In Dylan Thomas's poem "Do Not Go Gentle into That Good Night," what effect does the repetition of "Do not go gentle into that good night" and "Rage, rage against the dying of the light" have?

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In this villanelle by Dylan Thomas, the final line of each three-line stanza alternates between "Rage, rage against the dying of the light" and "Do not go gentle into that good night." The first line is "Do not go gentle into that good night," and the final line is "Rage, rage against the dying of the light." This results in each line being repeated four times. However, each time each line is used, it works into the flow of the argument of the words of the stanza. The lines are not merely appended as a disjointed refrain.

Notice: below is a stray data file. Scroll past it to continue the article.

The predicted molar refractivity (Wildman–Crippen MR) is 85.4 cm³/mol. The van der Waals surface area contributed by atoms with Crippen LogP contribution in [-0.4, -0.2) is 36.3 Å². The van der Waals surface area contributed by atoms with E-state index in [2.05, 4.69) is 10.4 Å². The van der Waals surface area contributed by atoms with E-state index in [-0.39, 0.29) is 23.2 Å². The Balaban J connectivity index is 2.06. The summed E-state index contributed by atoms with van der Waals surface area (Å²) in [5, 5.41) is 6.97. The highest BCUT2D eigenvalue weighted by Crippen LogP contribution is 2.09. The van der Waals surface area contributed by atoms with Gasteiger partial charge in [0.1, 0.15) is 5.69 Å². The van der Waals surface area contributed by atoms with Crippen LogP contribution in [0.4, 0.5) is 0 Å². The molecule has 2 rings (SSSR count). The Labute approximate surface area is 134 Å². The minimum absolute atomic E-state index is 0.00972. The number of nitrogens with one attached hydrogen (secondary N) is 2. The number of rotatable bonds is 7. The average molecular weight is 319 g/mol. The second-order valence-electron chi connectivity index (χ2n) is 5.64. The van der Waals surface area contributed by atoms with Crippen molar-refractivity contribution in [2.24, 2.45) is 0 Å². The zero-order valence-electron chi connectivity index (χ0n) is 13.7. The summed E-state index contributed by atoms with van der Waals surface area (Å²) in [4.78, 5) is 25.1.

Each stanza gives an example of the kind of person who does not go gentle into that good night and/or rages against the dying of the light. Wise men, good men, wild men, and grave men all stand as examples, according to the poet, to his father, whom the poet wishes would fight against his approaching death. Although to see his father resisting death might in one sense be a "curse" because it would be hard to observe, nevertheless the poet feels it would be a...

(The entire section contains 2 answers and 532 words.)

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